Equity derivatives offer retail investors opportunities to benefit from an underlying security without owning the security itself.
  10. Options & Futures

    Five Advantages of Futures Over Options

    Futures have a number of advantages over options such as fixed upfront trading costs, lack of time decay and liquidity.
RELATED FAQS
  1. What is a derivative?

    A derivative is a contract between two or more parties whose value is based on an agreed-upon underlying financial asset, ... Read Full Answer >>
  2. What is after-hours trading? Am I able to trade at this time?

    After-hours trading (AHT) refers to the buying and selling of securities on major exchanges outside of specified regular ... Read Full Answer >>
  3. Can hedge funds outperform the market?

    Generating returns that exceed those provided by the broader market is the goal of nearly every investor. However, the methods ... Read Full Answer >>
  4. How do hedge funds use equity options?

    With the growth in the size and number of hedge funds over the past decade, the interest in how these funds go about generating ... Read Full Answer >>
  5. Can mutual funds invest in options and futures? (RYMBX, GATEX)

    Mutual funds invest in not only stocks and fixed-income securities but also options and futures. There exists a separate ... Read Full Answer >>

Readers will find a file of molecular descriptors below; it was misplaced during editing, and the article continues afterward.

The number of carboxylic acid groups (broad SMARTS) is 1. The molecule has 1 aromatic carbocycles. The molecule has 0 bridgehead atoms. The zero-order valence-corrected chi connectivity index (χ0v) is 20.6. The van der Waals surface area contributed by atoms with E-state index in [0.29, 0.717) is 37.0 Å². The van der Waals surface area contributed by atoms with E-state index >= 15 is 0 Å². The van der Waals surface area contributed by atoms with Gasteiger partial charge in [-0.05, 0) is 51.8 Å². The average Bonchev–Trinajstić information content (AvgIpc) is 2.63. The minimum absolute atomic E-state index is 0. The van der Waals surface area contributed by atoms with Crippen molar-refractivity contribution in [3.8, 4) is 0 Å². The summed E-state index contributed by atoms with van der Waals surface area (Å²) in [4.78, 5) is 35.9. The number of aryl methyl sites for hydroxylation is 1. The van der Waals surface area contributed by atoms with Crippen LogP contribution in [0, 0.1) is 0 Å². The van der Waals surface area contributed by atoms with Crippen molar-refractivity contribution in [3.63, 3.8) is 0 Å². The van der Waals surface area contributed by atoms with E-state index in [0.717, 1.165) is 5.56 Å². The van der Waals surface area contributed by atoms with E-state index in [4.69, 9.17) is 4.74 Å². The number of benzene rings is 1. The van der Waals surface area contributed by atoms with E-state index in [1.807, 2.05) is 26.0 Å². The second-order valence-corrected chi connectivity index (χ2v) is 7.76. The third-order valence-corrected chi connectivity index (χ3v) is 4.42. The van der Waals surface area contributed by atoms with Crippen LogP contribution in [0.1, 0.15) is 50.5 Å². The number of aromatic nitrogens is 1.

6. How does a forward contract differ from a call option? (AAPL)

    Forward contracts and call options are different financial instruments that allow two parties to purchase or sell assets ... Read Full Answer >>
Hot Definitions
  1. Short Selling

    Short selling is the sale of a security that is not owned by the seller, or that the seller has borrowed. Short selling is ...
  2. Harry Potter Stock Index

    A collection of stocks from companies related to the "Harry Potter" series franchise. Created by StockPickr, this index seeks ...
  3. Liquidation Margin

    Liquidation margin refers to the value of all of the equity positions in a margin account. If an investor or trader holds ...
  4. Black Swan

    An event or occurrence that deviates beyond what is normally expected of a situation and that would be extremely difficult ...
  5. Inverted Yield Curve

    An interest rate environment in which long-term debt instruments have a lower yield than short-term debt instruments of the ...
  6. Socially Responsible Investment - SRI

    An investment that is considered socially responsible because of the nature of the business the company conducts. Common ...
Trading Center